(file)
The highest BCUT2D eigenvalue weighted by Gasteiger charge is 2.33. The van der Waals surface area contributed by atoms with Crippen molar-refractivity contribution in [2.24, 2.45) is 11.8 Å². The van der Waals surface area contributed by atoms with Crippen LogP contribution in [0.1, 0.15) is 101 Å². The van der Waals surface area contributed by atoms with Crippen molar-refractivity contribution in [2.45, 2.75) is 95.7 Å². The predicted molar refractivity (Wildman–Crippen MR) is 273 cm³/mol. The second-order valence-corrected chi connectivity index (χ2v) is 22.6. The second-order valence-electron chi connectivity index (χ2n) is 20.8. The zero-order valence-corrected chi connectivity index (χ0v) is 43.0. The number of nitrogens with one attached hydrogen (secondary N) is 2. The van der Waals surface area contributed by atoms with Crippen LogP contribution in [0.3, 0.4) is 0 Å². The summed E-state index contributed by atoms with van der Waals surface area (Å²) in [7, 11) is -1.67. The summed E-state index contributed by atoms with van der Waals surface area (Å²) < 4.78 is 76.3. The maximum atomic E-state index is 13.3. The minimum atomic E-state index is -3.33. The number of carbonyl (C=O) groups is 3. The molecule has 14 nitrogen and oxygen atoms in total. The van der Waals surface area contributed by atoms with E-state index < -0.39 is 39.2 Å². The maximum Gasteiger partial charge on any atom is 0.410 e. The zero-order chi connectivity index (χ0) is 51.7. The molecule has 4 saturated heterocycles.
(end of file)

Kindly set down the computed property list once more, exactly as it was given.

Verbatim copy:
The highest BCUT2D eigenvalue weighted by Gasteiger charge is 2.33. The van der Waals surface area contributed by atoms with Crippen molar-refractivity contribution in [2.24, 2.45) is 11.8 Å². The van der Waals surface area contributed by atoms with Crippen LogP contribution in [0.1, 0.15) is 101 Å². The van der Waals surface area contributed by atoms with Crippen molar-refractivity contribution in [2.45, 2.75) is 95.7 Å². The predicted molar refractivity (Wildman–Crippen MR) is 273 cm³/mol. The second-order valence-corrected chi connectivity index (χ2v) is 22.6. The second-order valence-electron chi connectivity index (χ2n) is 20.8. The zero-order valence-corrected chi connectivity index (χ0v) is 43.0. The number of nitrogens with one attached hydrogen (secondary N) is 2. The van der Waals surface area contributed by atoms with Crippen LogP contribution in [0.3, 0.4) is 0 Å². The summed E-state index contributed by atoms with van der Waals surface area (Å²) in [7, 11) is -1.67. The summed E-state index contributed by atoms with van der Waals surface area (Å²) < 4.78 is 76.3. The maximum atomic E-state index is 13.3. The minimum atomic E-state index is -3.33. The number of carbonyl (C=O) groups is 3. The molecule has 14 nitrogen and oxygen atoms in total. The van der Waals surface area contributed by atoms with E-state index < -0.39 is 39.2 Å². The maximum Gasteiger partial charge on any atom is 0.410 e. The zero-order chi connectivity index (χ0) is 51.7. The molecule has 4 saturated heterocycles.